Kenyan entrepreneurs face the risk of losing millions of shillings to the deadly Avian bird flu that is on the rampage in neighbouring Uganda.
Given the porous borders Kenya’s shares with Uganda it may be almost impossible for Kenya to control the entry of the flu into the country. Kenya shares miles of unmanned border points leave alone the open waters of Lake Victoria in which fishermen and sailors traverse daily.
This is also exacerbated by the constant high human and cargo traffic on Kenya’s border points with Uganda and the litany of people with relatives living across the border.
Kenya imported 120 tonnes of eggs from Uganda last year and 33 tonnes of poultry meat.
Kenya on Monday banned the imports of poultry products from Uganda following the news of the highly infectious disease outbreak. The disease affects most animals including humans. Poultry farming is an economic mainstay of western Kenya and a major industry in the rest of the country providing thousands of jobs.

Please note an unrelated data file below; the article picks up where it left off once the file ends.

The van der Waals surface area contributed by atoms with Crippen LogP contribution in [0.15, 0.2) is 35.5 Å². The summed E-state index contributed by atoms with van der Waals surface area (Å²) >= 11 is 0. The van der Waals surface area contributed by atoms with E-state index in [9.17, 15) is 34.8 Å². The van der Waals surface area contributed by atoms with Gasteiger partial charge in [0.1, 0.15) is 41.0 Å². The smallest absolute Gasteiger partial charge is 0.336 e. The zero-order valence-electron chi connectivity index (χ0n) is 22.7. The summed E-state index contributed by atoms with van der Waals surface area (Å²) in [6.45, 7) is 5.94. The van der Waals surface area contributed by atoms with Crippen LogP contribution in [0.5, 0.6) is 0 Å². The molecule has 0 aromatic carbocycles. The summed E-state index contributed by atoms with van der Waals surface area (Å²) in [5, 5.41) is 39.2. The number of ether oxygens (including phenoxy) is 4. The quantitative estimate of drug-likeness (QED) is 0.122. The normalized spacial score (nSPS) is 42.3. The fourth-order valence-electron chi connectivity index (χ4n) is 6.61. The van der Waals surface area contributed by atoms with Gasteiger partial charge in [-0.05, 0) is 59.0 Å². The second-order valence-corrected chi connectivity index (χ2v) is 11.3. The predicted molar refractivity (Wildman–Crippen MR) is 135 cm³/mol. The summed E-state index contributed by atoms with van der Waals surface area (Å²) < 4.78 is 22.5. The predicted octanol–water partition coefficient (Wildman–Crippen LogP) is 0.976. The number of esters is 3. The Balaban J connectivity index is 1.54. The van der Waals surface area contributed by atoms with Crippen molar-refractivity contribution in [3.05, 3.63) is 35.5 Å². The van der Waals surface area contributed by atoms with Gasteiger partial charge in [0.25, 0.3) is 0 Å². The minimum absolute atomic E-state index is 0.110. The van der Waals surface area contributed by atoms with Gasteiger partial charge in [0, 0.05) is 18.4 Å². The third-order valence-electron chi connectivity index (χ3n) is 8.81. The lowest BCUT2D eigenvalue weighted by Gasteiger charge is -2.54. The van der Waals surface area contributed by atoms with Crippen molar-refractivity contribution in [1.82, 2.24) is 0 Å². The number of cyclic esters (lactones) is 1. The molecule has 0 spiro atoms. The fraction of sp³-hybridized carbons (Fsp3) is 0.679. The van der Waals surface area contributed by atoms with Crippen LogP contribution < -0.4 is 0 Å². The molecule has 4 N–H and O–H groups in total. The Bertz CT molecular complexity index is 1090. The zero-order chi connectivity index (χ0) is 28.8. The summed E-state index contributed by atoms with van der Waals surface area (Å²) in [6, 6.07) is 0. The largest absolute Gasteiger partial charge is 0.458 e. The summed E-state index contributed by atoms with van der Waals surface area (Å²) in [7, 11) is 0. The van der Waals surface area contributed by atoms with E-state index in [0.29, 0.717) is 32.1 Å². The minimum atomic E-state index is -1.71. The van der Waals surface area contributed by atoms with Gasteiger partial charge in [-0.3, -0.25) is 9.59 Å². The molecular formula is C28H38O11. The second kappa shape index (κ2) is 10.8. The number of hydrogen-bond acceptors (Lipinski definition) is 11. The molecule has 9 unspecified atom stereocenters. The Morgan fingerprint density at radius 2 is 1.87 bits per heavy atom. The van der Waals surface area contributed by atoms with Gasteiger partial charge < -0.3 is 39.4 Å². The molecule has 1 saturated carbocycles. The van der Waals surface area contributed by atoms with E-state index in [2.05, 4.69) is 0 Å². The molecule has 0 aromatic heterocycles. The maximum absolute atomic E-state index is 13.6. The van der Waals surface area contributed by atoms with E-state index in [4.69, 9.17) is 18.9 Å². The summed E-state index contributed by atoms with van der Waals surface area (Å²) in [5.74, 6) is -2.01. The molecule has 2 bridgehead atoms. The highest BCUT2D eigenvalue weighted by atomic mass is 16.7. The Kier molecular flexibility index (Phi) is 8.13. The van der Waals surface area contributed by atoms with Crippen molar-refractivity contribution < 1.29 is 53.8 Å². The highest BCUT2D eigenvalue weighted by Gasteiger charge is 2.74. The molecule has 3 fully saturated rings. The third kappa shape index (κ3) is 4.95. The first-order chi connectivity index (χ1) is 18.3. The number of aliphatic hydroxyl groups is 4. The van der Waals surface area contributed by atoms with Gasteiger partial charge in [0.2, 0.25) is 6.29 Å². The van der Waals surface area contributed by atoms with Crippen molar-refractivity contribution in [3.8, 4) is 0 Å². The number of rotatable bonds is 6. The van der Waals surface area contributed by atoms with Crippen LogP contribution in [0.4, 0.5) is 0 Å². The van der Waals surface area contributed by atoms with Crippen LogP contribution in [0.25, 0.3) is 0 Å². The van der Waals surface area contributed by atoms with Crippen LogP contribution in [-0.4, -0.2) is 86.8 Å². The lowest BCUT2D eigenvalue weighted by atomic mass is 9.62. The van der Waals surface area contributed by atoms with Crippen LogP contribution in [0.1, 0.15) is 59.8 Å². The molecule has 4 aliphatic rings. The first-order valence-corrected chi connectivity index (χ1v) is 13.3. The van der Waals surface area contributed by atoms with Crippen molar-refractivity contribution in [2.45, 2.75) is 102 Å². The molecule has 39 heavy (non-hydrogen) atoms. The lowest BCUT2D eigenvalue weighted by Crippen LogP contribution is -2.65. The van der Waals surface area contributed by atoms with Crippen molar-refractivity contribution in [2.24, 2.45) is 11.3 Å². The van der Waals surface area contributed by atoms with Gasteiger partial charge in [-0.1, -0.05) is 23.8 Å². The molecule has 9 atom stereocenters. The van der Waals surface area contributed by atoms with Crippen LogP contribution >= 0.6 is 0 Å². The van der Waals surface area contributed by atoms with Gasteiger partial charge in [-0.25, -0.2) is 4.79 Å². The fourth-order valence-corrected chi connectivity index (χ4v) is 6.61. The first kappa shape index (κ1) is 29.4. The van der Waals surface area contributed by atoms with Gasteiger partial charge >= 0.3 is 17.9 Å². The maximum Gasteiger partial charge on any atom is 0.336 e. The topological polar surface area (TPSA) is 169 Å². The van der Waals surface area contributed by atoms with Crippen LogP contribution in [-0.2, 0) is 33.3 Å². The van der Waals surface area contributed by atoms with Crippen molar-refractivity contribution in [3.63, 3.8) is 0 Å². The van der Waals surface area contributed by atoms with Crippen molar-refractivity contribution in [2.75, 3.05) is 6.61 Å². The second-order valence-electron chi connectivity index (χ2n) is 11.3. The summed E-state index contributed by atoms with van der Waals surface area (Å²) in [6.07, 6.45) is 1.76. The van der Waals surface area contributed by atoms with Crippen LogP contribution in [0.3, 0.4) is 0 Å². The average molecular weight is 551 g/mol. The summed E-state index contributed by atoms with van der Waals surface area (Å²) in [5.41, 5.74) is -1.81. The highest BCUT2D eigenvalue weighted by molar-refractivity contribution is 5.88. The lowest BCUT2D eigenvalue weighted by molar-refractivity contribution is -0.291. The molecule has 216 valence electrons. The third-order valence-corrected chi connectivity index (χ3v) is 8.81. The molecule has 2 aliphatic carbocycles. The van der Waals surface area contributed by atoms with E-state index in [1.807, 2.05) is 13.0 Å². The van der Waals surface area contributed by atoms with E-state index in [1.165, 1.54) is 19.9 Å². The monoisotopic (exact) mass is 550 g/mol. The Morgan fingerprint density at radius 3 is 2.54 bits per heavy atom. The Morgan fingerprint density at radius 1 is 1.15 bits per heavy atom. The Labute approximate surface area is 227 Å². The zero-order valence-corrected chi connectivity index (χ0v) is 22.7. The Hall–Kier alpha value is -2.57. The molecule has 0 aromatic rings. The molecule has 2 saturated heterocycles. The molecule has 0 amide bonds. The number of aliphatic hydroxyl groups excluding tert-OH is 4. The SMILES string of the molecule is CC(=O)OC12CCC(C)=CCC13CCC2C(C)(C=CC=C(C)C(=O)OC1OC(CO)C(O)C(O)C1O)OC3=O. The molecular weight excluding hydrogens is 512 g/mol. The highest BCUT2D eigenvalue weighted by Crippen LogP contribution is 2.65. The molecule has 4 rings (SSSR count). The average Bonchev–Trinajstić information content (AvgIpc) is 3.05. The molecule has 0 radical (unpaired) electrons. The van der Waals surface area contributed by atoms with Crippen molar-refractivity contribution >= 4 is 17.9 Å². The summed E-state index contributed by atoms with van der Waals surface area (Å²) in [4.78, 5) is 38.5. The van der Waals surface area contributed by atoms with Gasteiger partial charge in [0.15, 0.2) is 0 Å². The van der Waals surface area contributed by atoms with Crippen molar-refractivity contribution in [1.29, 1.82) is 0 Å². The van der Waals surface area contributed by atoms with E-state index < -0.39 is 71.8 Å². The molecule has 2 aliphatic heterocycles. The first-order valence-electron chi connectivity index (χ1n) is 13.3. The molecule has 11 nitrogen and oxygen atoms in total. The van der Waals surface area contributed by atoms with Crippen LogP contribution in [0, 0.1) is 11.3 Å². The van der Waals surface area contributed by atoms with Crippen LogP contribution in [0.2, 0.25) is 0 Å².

“They are easy to maintain and we depend on the them for our livelihood, we don’t incur any costs in feeding them, it will be a major blow to household incomes,” said Namacheke Naliaka a chicken farmer in Busia County in western Kenya.
Given the free range nature of the way of chicken are reared in western Kenya, birds from Uganda
The outbreak of Avian flu in Uganda is causing jitters in Kenya’s multibillion poultry industry in a move that could leave many without their source of income.
The disease which kills and leads to culling of the of birds in the affected areas could drastically change the economic status of many as chicken farming is the backbone of Kenyans especially in western Kenya.
The key source of meat could shake many homes, the hospitality industry if the disease showed up in Kenya.
The farmers also sale their birds to major cities as demand shifts in favor of traditional chicken also called kienyeji. Uganda is also a key source of food to Kenya and this puts East Africa’s largest economy right in the middle of the heat.